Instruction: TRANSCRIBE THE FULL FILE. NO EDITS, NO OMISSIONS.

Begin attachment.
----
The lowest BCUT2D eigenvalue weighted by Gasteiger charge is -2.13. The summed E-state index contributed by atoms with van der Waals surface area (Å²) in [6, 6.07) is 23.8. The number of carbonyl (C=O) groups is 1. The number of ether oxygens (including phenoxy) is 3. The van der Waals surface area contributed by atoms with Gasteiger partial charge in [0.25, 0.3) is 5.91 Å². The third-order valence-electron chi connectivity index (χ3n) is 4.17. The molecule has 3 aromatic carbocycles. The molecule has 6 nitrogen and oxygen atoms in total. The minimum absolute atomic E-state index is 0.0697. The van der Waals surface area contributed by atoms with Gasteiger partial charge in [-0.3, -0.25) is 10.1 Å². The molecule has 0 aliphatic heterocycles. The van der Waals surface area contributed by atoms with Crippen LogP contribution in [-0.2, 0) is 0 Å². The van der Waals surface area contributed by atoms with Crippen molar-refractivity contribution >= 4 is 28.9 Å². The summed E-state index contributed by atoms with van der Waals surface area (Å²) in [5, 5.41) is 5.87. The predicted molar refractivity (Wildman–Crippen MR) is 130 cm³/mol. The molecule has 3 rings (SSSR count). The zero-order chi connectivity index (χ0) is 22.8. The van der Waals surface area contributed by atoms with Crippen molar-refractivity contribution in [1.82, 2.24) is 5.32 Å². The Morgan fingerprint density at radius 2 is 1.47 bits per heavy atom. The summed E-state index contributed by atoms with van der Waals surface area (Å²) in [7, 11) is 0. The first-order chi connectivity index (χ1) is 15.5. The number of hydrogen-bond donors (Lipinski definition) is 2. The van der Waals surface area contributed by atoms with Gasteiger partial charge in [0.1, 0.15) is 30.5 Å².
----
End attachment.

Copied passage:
The lowest BCUT2D eigenvalue weighted by Gasteiger charge is -2.13. The summed E-state index contributed by atoms with van der Waals surface area (Å²) in [6, 6.07) is 23.8. The number of carbonyl (C=O) groups is 1. The number of ether oxygens (including phenoxy) is 3. The van der Waals surface area contributed by atoms with Gasteiger partial charge in [0.25, 0.3) is 5.91 Å². The third-order valence-electron chi connectivity index (χ3n) is 4.17. The molecule has 3 aromatic carbocycles. The molecule has 6 nitrogen and oxygen atoms in total. The minimum absolute atomic E-state index is 0.0697. The van der Waals surface area contributed by atoms with Gasteiger partial charge in [-0.3, -0.25) is 10.1 Å². The molecule has 0 aliphatic heterocycles. The van der Waals surface area contributed by atoms with Crippen LogP contribution in [-0.2, 0) is 0 Å². The van der Waals surface area contributed by atoms with Crippen molar-refractivity contribution >= 4 is 28.9 Å². The summed E-state index contributed by atoms with van der Waals surface area (Å²) in [5, 5.41) is 5.87. The predicted molar refractivity (Wildman–Crippen MR) is 130 cm³/mol. The molecule has 3 rings (SSSR count). The zero-order chi connectivity index (χ0) is 22.8. The van der Waals surface area contributed by atoms with Crippen molar-refractivity contribution in [1.82, 2.24) is 5.32 Å². The Morgan fingerprint density at radius 2 is 1.47 bits per heavy atom. The summed E-state index contributed by atoms with van der Waals surface area (Å²) in [7, 11) is 0. The first-order chi connectivity index (χ1) is 15.5. The number of hydrogen-bond donors (Lipinski definition) is 2. The van der Waals surface area contributed by atoms with Gasteiger partial charge in [0.1, 0.15) is 30.5 Å².